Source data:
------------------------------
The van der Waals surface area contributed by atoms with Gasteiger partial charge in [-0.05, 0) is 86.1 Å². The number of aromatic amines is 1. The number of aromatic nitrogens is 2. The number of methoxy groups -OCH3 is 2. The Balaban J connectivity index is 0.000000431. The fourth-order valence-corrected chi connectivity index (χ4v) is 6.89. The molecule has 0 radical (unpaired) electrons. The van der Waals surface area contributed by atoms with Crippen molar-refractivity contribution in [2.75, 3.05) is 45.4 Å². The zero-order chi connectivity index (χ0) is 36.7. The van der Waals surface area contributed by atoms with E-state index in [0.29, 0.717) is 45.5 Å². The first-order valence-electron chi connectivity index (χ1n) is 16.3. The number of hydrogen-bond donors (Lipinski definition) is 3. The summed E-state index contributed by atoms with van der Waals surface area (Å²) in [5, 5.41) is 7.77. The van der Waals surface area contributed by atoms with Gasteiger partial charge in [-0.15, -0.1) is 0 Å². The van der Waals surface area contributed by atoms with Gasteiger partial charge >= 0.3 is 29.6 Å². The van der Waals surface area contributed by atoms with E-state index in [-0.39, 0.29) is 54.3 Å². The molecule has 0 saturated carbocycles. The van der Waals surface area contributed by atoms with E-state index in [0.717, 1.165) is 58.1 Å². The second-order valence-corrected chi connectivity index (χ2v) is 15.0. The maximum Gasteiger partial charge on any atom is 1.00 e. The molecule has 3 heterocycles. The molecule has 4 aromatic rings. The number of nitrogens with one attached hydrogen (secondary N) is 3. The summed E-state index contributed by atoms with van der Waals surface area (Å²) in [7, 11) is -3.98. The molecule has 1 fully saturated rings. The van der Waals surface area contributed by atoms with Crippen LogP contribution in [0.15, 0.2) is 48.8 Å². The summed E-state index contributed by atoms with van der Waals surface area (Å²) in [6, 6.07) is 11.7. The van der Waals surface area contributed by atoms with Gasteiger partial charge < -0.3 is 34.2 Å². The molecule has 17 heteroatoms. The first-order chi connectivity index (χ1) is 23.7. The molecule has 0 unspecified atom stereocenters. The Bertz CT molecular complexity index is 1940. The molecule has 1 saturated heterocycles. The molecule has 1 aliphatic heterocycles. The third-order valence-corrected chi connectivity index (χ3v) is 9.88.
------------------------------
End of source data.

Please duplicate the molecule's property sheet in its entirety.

The van der Waals surface area contributed by atoms with Gasteiger partial charge in [-0.05, 0) is 86.1 Å². The number of aromatic amines is 1. The number of aromatic nitrogens is 2. The number of methoxy groups -OCH3 is 2. The Balaban J connectivity index is 0.000000431. The fourth-order valence-corrected chi connectivity index (χ4v) is 6.89. The molecule has 0 radical (unpaired) electrons. The van der Waals surface area contributed by atoms with Crippen molar-refractivity contribution in [2.75, 3.05) is 45.4 Å². The zero-order chi connectivity index (χ0) is 36.7. The van der Waals surface area contributed by atoms with E-state index in [0.29, 0.717) is 45.5 Å². The first-order valence-electron chi connectivity index (χ1n) is 16.3. The number of hydrogen-bond donors (Lipinski definition) is 3. The summed E-state index contributed by atoms with van der Waals surface area (Å²) in [5, 5.41) is 7.77. The van der Waals surface area contributed by atoms with Gasteiger partial charge in [-0.15, -0.1) is 0 Å². The van der Waals surface area contributed by atoms with Gasteiger partial charge >= 0.3 is 29.6 Å². The van der Waals surface area contributed by atoms with E-state index in [-0.39, 0.29) is 54.3 Å². The molecule has 0 saturated carbocycles. The van der Waals surface area contributed by atoms with E-state index in [0.717, 1.165) is 58.1 Å². The second-order valence-corrected chi connectivity index (χ2v) is 15.0. The maximum Gasteiger partial charge on any atom is 1.00 e. The molecule has 3 heterocycles. The molecule has 4 aromatic rings. The number of nitrogens with one attached hydrogen (secondary N) is 3. The summed E-state index contributed by atoms with van der Waals surface area (Å²) in [7, 11) is -3.98. The molecule has 1 fully saturated rings. The van der Waals surface area contributed by atoms with Crippen LogP contribution in [0.15, 0.2) is 48.8 Å². The summed E-state index contributed by atoms with van der Waals surface area (Å²) in [6, 6.07) is 11.7. The van der Waals surface area contributed by atoms with Gasteiger partial charge < -0.3 is 34.2 Å². The molecule has 17 heteroatoms. The first-order chi connectivity index (χ1) is 23.7. The molecule has 0 unspecified atom stereocenters. The Bertz CT molecular complexity index is 1940. The molecule has 1 saturated heterocycles. The molecule has 1 aliphatic heterocycles. The third-order valence-corrected chi connectivity index (χ3v) is 9.88.